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The real deal on the New Deal

October 08, 2008

Re "Time for an FDR moment," Opinion, Oct. 2

Rosa Brooks' nostalgia for Franklin D. Roosevelt and the New Deal is misplaced. The New Deal did nothing to lessen the severity of the Depression. The Depression did not improve until World War II.

My suggestions as to how to handle the current financial crisis: Get the federal government out of the housing markets altogether and spin Fannie Mae and Freddie Mac off to the private sector; repeal the Community Reinvestment Act, which may have encouraged lending institutions to make questionable loans to risky borrowers; deprive organizations such as ACORN of access to taxpayer dollars; and last but most important, get the federal government's house in order and dramatically cut unnecessary spending on pork-barrel projects, earmarks, boondoggles and discretionary spending.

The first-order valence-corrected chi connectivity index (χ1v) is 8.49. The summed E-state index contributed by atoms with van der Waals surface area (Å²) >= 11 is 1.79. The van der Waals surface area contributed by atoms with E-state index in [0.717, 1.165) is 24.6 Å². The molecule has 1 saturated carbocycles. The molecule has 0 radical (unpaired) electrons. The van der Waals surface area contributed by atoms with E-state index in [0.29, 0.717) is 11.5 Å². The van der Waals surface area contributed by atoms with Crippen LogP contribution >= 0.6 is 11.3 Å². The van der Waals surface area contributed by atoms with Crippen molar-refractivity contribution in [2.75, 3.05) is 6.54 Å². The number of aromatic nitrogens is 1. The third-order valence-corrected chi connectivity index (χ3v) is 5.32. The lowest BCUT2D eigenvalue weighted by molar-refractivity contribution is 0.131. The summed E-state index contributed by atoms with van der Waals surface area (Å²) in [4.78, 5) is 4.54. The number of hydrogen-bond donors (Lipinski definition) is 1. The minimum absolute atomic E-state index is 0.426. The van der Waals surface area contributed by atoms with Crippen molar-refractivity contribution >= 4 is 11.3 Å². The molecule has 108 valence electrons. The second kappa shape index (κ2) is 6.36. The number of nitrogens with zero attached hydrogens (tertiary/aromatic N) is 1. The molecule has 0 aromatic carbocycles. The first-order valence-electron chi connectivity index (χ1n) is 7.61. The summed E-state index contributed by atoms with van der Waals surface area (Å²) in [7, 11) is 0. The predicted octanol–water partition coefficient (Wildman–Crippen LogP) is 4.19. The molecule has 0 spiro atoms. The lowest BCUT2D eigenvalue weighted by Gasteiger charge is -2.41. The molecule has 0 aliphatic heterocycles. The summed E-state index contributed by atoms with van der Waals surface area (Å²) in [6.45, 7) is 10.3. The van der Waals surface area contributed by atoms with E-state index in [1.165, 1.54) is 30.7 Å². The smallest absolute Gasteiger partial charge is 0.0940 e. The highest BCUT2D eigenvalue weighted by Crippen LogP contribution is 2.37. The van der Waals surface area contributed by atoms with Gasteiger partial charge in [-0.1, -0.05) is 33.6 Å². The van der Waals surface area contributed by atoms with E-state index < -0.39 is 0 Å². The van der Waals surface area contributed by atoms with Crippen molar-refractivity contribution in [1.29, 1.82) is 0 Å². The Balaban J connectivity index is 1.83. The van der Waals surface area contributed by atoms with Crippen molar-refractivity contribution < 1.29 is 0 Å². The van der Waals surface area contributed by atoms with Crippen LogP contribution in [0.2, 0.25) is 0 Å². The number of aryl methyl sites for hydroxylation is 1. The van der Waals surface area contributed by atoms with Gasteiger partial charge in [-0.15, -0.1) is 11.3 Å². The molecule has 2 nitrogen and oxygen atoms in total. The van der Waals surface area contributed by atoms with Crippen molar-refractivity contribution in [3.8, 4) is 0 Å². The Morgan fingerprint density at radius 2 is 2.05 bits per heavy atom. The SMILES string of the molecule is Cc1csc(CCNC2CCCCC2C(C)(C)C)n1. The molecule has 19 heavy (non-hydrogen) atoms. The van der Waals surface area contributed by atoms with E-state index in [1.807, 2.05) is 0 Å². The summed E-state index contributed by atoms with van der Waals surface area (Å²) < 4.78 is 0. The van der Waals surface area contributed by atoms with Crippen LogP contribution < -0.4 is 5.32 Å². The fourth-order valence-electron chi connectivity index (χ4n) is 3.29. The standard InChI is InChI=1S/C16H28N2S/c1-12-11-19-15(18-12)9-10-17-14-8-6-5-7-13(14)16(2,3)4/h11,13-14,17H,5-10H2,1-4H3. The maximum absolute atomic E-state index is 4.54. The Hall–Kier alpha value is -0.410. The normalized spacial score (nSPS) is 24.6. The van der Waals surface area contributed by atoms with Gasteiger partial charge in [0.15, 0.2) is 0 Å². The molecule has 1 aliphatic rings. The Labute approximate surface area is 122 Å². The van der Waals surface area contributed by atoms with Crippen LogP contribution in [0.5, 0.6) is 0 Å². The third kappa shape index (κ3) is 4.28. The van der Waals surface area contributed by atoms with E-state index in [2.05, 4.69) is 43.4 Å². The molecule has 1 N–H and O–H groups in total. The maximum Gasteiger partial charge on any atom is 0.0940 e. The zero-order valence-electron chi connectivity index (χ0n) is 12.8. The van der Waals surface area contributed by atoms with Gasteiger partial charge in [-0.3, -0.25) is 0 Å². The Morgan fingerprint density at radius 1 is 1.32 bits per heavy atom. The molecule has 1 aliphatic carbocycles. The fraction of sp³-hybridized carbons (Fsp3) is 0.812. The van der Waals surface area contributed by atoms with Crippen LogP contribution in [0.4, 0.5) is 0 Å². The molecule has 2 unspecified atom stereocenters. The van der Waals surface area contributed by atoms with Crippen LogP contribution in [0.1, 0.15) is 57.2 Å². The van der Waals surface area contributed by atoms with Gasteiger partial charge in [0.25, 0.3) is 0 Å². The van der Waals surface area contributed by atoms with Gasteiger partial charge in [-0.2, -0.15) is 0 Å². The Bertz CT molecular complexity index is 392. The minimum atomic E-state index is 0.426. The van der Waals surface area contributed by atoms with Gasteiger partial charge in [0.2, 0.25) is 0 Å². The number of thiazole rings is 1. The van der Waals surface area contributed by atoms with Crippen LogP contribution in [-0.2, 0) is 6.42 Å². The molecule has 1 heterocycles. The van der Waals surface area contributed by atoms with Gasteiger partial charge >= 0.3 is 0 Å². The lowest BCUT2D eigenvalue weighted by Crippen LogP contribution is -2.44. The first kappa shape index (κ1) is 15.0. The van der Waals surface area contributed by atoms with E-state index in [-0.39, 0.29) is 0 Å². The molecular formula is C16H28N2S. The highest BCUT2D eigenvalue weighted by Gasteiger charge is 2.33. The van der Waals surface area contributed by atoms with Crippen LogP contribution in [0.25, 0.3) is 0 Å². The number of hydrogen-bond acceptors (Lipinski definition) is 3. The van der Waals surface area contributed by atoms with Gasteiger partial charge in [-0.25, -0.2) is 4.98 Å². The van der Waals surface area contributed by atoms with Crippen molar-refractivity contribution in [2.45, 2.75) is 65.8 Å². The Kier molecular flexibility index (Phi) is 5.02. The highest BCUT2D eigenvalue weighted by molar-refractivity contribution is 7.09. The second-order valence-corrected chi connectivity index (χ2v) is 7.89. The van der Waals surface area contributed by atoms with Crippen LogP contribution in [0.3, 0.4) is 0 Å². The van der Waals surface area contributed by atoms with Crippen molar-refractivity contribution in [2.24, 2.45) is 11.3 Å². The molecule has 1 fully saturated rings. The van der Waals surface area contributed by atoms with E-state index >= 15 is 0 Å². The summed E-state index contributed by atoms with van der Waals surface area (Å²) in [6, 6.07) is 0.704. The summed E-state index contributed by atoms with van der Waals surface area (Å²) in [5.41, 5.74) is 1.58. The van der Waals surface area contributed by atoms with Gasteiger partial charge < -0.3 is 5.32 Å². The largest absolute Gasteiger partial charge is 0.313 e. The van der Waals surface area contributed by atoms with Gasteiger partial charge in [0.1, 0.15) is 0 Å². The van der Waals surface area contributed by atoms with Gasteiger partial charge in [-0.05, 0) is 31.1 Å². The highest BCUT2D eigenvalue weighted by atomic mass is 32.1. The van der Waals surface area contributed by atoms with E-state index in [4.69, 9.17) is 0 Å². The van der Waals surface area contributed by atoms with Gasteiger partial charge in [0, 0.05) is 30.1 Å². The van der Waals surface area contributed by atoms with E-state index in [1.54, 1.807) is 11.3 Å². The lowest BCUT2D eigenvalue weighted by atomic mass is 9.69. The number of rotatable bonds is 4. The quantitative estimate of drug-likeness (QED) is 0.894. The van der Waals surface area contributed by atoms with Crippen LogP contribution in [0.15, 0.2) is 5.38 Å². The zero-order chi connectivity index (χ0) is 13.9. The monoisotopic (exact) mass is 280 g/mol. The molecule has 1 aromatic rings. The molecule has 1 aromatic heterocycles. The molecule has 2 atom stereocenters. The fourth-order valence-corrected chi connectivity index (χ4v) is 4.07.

Asking to reform entitlement programs is probably a little much in the current political environment, but it needs to be addressed. Congress and the federal government must balance the budget. That would do far more to restore confidence in our markets than any bailout proposal. We need less government, not more.

Geoffrey C. Church

Los Angeles

Brooks' column was good, but it missed the most important point. Roosevelt, in his Works Progress Administration, took men off the bread lines and put them to work. He restored a sense of dignity and gave them a small amount of government money for food for their family. This little bit of money paid the grocer, who paid his distributor, who paid his creditors, who paid theirs and so forth. The infusion of money into circulation was known as "priming the pump."

Roosevelt gave the working men, through the National Labor Relations Act of 1935, the unhindered ability to bargain for better wages and hours. I know. I was the daughter of a working man whose factory working hours were cut from 52 to 40 hours a week, which meant we children had our father home two days a week -- a family-strengthening move.

Maybe $700 billion will do some good. But it won't have a lasting effect if the little guy flounders.

June Ortegren

Bailey

Palm Desert

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